Each month, you either pay rent or make a lease or mortgage payment for your office space, no matter how many patients you see during that month. Hefty malpractice insurance premiums must be paid whether you see 15 patients a day or 20. And while you can modify your staffing levels based on practice volume, it’s next to impossible to make those adjustments based on daily fluctuations in the appointment schedule. In short, most of your overhead is fixed, which makes every additional patient you see each day very important to maintaining a healthy bottom line. Aside from efforts to increase patient volume, it’s important to ensure doctors appointments are kept.
The most obvious and effective way to reduce no-shows is to make reminder calls to patients or give them appointment cards. Yes, it takes time, but when you call someone on Monday for a Tuesday or Wednesday appointment and find out they’ve completely forgotten and can’t make it, you have time to fill that slot with someone on your cancellation list or with a patient who calls in needing to be seen sooner rather than later.
Maintain current contact information for all of your patients so that you can reach them easily for reminder calls. A note in the file about whether they prefer to be contacted via their mobile phone or at home is useful, and be sure to note if they’re okay with your office leaving a message on an answering machine or voicemail. For privacy reasons, some patients might not want a child or spouse to pick up a message as seemingly benign as a reminder call from a doctor’s office.
When you’re scheduling on the phone or in person, repeat the day and time of the appointment, and remind patients to call at least 24 hours in advance if they need to reschedule. Getting into this habit will, over time, help reduce your no-show rate because it clearly communicates to patients the importance of maintaining an orderly schedule. Be sure to explain your no-show and appointment cancellation policies to all new patients.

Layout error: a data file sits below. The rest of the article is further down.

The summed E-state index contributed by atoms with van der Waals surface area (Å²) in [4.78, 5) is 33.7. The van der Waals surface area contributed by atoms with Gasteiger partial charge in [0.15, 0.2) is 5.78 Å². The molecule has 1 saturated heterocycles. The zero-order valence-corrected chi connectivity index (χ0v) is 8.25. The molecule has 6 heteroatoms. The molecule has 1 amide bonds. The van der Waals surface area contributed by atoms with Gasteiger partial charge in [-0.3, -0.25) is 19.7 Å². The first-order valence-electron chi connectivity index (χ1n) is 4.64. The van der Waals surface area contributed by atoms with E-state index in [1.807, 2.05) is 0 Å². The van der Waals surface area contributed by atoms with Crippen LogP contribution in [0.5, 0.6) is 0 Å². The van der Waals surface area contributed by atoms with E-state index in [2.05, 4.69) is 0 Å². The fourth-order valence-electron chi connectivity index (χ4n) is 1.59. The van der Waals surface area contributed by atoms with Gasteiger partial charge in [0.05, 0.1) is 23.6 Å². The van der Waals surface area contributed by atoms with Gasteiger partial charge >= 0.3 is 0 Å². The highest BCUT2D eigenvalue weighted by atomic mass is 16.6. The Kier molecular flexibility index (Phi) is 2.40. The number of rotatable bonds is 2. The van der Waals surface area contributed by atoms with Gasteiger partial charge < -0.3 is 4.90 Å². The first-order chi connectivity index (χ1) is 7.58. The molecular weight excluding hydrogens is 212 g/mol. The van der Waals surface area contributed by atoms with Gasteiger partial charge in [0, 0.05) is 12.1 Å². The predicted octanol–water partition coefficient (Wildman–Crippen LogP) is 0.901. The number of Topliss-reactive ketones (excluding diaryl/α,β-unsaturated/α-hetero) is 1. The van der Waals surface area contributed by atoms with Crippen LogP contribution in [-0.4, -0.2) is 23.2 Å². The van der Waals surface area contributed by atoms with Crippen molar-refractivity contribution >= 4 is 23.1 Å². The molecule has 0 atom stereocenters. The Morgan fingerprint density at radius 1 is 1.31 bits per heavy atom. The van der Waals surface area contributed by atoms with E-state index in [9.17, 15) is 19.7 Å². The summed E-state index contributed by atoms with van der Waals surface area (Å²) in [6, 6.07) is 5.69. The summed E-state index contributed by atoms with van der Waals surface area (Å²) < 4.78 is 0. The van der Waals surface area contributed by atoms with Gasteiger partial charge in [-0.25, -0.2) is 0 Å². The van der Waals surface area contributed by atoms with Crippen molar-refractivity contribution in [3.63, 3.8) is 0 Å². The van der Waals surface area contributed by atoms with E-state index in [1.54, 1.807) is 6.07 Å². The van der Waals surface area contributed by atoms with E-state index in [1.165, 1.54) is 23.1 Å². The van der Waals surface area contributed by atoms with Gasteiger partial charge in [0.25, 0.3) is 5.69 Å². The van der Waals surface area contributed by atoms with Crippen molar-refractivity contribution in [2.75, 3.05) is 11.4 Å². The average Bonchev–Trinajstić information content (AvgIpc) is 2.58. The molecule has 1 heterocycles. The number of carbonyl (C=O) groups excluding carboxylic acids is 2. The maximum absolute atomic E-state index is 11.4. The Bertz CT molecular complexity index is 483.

If you have certain individuals who chronically don’t show or cancel appointments at the last minute, have a private conversation with them (i.e., not while they’re standing at the check-in desk) about the impact their behavior has on the practice. Explain that when they don’t show up, it not only throws the office schedule off, but also makes it more difficult for other patients needing to be seen to get on the schedule. If this little talk doesn’t result in more reliability on the part of the patient, it might be time to ask them to find another healthcare provider. If you go this route, give proper notice in writing so that you are not faulted for patient abandonment.
If, no matter what you do, you still have no-shows most days, compensate by overbooking ever so slightly. Track no-shows and same-day cancellations for a month or so to determine the number of open slots you end up with on an average day. Pay attention to whether you tend to have more no-shows on Mondays and Fridays, for example, as opposed to mid-week, and then overbook accordingly.
Profit margins in medical practices are slim. Seeing (or not seeing) one or two additional patients each day can make a big difference over a period of months. Consider this conservative formula: 1 missed office visit each day, times $50 reimbursement, times 20 working days in a month, equals $1,000, or $12,000 annually. It really does add up. So keep your schedule full and reduce your no-show rate by using the ideas in this post.
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